Crooked House

Movie review by
Jeffrey M. Anderson, Common Sense Media
Crooked House Movie Poster Image
Gorgeous but bland, oddly paced Agatha Christie mystery.
  • PG-13
  • 2017
  • 115 minutes

Parents say

age 13+
Based on 1 review

Kids say

age 13+
Based on 2 reviews

A lot or a little?

The parents' guide to what's in this movie.

Positive Messages

Not much to be learned or discovered here. Although, without giving anything away, the identity of the actual killer may be a little troublesome, especially where younger viewers are concerned.

Positive Role Models & Representations

The detective character here isn't as compelling as Christie's other characters, Hercule Poirot and Miss Marple. None of the other characters are particularly honorable, admirable, or trustworthy.

Violence

A character is murdered via injection. Needle shown going into arm. Second character murdered, dead body briefly shown. Car goes over a cliff, with an explosion. Guns, shooting at moles in the ground. A little girl falls from a tree house, off screen. Tantrum, with paintings ripped from the wall and stomped on. Arguing.

Sex

Kissing. Suggestion of an extramarital affair.

Language

"For Christ's sake," "sadistic pig," etc.

Consumerism
Drinking, Drugs & Smoking

Characters smoke cigarettes and drink somewhat frequently, either alone or in groups. Some overdo it, with hangovers, etc.

What parents need to know

Parents need to know that Crooked House is a murder mystery based on an Agatha Christie novel. But it doesn't feature one of her iconic detective characters, and, despite a good cast, the characters are thin and don't generate much suspense or interest. A pivotal plot point is a little on the disturbing side for younger viewers. There are two murders: One is via injection, and the other body is shown lying on the floor. A car explodes, guns are shown, shots are fired, and a little girl falls (off screen) from a tree house. Characters drink -- both alone and together -- and smoke fairly frequently; some overdo it to the point of drunkenness and hangovers. Characters kiss, and there's the suggestion of an extramarital affair. Language includes a use of "for Christ's sake" and an insult: "sadistic pig."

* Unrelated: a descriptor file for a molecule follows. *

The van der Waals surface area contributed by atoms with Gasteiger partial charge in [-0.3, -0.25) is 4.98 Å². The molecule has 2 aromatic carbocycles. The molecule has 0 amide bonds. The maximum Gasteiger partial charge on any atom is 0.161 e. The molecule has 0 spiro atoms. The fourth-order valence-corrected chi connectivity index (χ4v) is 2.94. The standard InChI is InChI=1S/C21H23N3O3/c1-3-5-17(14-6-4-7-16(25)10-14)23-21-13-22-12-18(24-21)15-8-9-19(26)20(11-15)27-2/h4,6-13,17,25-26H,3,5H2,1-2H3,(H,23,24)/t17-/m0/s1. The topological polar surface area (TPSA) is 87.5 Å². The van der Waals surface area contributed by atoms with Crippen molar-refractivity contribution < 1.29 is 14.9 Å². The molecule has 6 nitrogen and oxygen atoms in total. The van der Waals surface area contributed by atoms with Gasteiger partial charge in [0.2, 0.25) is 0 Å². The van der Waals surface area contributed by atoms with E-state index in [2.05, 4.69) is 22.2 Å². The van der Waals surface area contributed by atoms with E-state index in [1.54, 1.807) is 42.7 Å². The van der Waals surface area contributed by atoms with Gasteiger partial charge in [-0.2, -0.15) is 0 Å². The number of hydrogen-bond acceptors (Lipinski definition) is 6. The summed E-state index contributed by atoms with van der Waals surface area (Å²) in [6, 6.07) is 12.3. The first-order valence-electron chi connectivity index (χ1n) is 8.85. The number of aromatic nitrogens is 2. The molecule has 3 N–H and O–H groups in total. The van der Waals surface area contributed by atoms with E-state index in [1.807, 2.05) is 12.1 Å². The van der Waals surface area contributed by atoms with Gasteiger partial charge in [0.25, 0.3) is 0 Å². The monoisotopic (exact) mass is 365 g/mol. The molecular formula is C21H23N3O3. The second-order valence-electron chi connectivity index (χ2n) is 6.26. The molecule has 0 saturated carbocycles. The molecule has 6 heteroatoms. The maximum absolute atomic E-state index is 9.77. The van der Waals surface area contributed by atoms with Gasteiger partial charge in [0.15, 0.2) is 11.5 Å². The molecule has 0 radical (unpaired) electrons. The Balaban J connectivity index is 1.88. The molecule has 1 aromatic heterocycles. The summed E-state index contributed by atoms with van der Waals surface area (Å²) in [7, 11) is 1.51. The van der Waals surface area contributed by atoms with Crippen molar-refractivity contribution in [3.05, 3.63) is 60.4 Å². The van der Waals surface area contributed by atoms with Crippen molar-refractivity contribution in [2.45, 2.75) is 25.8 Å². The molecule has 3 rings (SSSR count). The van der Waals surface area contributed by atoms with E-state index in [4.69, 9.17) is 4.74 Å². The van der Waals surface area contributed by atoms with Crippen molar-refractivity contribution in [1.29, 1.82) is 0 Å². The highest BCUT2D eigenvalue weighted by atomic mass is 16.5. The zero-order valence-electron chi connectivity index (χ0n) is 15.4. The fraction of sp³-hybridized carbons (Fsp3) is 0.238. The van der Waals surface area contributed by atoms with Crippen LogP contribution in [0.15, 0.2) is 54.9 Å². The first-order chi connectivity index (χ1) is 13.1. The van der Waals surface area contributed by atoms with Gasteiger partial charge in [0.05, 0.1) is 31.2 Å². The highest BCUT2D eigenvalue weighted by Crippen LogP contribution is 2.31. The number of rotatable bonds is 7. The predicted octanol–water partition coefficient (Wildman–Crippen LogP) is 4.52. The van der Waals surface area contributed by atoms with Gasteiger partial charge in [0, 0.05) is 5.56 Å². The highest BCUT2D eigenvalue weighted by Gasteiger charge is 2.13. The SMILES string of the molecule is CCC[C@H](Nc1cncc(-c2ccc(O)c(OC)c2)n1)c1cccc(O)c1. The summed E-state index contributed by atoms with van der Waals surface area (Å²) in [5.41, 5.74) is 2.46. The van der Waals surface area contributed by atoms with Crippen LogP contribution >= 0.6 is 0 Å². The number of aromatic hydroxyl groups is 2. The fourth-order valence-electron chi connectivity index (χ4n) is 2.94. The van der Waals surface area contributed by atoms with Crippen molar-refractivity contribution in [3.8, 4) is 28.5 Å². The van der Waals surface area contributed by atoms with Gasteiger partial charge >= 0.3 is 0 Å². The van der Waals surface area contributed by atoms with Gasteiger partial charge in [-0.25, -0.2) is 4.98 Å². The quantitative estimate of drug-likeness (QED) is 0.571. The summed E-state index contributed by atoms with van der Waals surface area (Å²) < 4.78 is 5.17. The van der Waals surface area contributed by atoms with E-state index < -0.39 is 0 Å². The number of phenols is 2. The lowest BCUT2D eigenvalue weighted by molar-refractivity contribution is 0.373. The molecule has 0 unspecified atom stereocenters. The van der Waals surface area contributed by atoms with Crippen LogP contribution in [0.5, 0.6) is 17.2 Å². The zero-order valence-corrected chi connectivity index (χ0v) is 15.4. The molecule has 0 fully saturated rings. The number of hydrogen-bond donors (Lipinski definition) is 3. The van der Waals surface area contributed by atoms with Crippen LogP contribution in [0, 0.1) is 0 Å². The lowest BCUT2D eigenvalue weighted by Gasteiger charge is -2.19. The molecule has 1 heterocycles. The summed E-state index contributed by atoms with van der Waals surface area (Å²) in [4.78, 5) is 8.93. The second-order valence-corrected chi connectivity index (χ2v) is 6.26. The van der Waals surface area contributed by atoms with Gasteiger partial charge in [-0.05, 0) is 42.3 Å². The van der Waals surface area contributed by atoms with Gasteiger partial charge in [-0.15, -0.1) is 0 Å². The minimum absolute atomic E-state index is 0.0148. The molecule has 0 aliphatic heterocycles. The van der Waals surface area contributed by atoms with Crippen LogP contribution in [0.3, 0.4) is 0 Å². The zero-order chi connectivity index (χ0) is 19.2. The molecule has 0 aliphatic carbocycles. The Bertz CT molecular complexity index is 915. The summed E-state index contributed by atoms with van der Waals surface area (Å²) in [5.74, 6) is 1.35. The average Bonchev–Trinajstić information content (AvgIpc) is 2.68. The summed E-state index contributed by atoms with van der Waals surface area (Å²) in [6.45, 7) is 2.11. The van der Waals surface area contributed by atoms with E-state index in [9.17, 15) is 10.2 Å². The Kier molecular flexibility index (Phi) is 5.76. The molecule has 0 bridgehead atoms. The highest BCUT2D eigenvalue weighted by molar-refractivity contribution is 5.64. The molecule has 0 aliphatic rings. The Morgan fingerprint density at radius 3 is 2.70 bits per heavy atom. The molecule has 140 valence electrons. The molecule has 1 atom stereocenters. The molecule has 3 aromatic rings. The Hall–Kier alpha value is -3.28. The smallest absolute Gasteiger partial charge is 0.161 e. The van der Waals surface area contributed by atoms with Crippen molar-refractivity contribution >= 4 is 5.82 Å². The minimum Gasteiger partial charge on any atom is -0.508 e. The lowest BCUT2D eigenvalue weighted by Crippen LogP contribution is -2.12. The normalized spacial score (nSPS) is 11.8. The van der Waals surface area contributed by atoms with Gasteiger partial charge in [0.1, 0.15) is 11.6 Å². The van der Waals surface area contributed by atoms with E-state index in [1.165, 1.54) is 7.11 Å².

User Reviews

  • Parents say
  • Kids say
Adult Written byNiweera February 9, 2018

Twisty twisted murder mystery...

This film shows a series of murder where the suspects and their motives are clear as day yet it is hard to pinpoint the exact culprit. Creatively depicted the s... Continue reading
Teen, 16 years old Written bysingmadi January 13, 2018

Beautiful, uneasy, but satisfying mystery.

I think the review by Common Sense Media is a bit unfair. Yes, it is beautifully filmed and had some very impressive cinematography, but just to give it two sta... Continue reading
Teen, 14 years old Written byKingRobert December 25, 2017

Suspenseful but bland

I liked most of the parts but it was overly bland.

What's the story?

In CROOKED HOUSE, private eye Charles Hayward (Max Irons) is hired by a former lover, Sophia de Havilland (Stefanie Martini), to find out who killed her wealthy grandfather, Aristide Leonides. The house is filled with relatives, all of whom despised the old man and all of whom are suspects. Hayward investigates everyone, including Edith (Glenn Close), who hunts moles with a gun; Aristide's grown sons, Philip (Julian Sands) and Roger (Christian McKay); Philip's actress wife, Magda (Gillian Anderson); and the old man's second wife, a former Las Vegas dancer named Brenda (Christina Hendricks), who stands to inherit everything. Hayward also bonds with 12-year-old Josephine (Honor Kneafsey), who says she knows everything that goes on in the house but also admits that she likes to make things up. With a Scotland Yard chief inspector (Terence Stamp) riding him, Hayward has precious little time to uncover the real killer.

Is it any good?

Based on an Agatha Christie novel (reportedly one of her own favorites), this mystery is beautifully shot, with great set design, but it suffers from its odd pace. It's too fast to pick up on character nuance and too slow to generate any suspense. Crooked House serves up an entire mansion full of suspects, all of whom appear equally guilty and equally innocent. Director Gilles Paquet-Brenner (Sarah's Key, Dark Places) seems more intent on trying to build a mystery than on building a world populated by characters. Everyone seems placed like a puzzle piece, rather than organically occupying a living space.

Certainly Christie's skill comes into play during the final act, as the discovery becomes imminent and the disparate clues that have been scattered about begin to make sense, but until then, it's a thinly spread mess. The movie spends a great deal of time on the history between the detective and young Josephine, but it amounts to almost nothing; it's padding. Screenwriter Julian Fellowes has done far better (Gosford ParkDownton Abbey); Crooked House is just a lazy weekend in a big house with people no one would ever give a hoot about in real life.

Talk to your kids about ...

  • Families can talk about Cooked House's depiction of violence and murder. How much does the movie actually show? How much is suggested? Is the result thrilling or gruesome? What's the impact of media violence on kids?

  • How does the movie depict drinking and smoking? Are these things glamorized? If so, how?

  • How does the movie compare to other films based on Agatha Christie stories? What's the appeal of murder mysteries?

Movie details

Themes & Topics

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